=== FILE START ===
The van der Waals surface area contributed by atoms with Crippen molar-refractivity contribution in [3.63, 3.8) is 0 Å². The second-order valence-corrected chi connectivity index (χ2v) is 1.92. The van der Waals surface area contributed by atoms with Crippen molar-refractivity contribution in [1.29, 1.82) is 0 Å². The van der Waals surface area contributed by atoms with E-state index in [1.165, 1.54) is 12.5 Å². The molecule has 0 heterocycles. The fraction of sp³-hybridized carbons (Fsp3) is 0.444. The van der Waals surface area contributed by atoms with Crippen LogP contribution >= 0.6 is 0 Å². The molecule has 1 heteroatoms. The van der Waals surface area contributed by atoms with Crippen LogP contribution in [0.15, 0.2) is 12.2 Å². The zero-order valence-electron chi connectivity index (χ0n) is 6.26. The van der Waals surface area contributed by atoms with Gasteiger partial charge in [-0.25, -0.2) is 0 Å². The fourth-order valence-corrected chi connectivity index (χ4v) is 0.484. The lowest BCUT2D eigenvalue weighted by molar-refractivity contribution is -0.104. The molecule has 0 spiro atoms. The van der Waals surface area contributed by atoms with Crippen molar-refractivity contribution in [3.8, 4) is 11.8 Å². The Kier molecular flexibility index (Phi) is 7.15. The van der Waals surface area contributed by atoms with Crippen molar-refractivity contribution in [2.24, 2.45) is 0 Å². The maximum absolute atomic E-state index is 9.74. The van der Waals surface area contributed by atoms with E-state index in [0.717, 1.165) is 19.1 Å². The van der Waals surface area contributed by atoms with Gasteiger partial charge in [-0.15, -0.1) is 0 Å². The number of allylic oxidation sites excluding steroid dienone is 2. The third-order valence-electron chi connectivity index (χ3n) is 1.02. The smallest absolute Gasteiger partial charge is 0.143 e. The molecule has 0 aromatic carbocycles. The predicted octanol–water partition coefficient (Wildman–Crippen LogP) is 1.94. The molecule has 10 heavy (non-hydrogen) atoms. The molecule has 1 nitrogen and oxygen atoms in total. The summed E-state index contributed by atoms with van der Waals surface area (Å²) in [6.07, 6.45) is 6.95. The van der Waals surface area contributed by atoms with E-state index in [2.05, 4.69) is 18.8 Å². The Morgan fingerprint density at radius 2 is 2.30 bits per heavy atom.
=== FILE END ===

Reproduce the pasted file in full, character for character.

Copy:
The van der Waals surface area contributed by atoms with Crippen molar-refractivity contribution in [3.63, 3.8) is 0 Å². The second-order valence-corrected chi connectivity index (χ2v) is 1.92. The van der Waals surface area contributed by atoms with Crippen molar-refractivity contribution in [1.29, 1.82) is 0 Å². The van der Waals surface area contributed by atoms with E-state index in [1.165, 1.54) is 12.5 Å². The molecule has 0 heterocycles. The fraction of sp³-hybridized carbons (Fsp3) is 0.444. The van der Waals surface area contributed by atoms with Crippen LogP contribution >= 0.6 is 0 Å². The molecule has 1 heteroatoms. The van der Waals surface area contributed by atoms with Crippen LogP contribution in [0.15, 0.2) is 12.2 Å². The zero-order valence-electron chi connectivity index (χ0n) is 6.26. The van der Waals surface area contributed by atoms with Gasteiger partial charge in [-0.25, -0.2) is 0 Å². The fourth-order valence-corrected chi connectivity index (χ4v) is 0.484. The lowest BCUT2D eigenvalue weighted by molar-refractivity contribution is -0.104. The molecule has 0 spiro atoms. The van der Waals surface area contributed by atoms with Crippen molar-refractivity contribution in [3.8, 4) is 11.8 Å². The Kier molecular flexibility index (Phi) is 7.15. The van der Waals surface area contributed by atoms with Crippen molar-refractivity contribution in [2.24, 2.45) is 0 Å². The maximum absolute atomic E-state index is 9.74. The van der Waals surface area contributed by atoms with E-state index in [0.717, 1.165) is 19.1 Å². The van der Waals surface area contributed by atoms with Gasteiger partial charge in [-0.15, -0.1) is 0 Å². The number of allylic oxidation sites excluding steroid dienone is 2. The third-order valence-electron chi connectivity index (χ3n) is 1.02. The smallest absolute Gasteiger partial charge is 0.143 e. The molecule has 0 aromatic carbocycles. The predicted octanol–water partition coefficient (Wildman–Crippen LogP) is 1.94. The molecule has 10 heavy (non-hydrogen) atoms. The molecule has 1 nitrogen and oxygen atoms in total. The summed E-state index contributed by atoms with van der Waals surface area (Å²) in [6.07, 6.45) is 6.95. The van der Waals surface area contributed by atoms with E-state index in [2.05, 4.69) is 18.8 Å². The Morgan fingerprint density at radius 2 is 2.30 bits per heavy atom.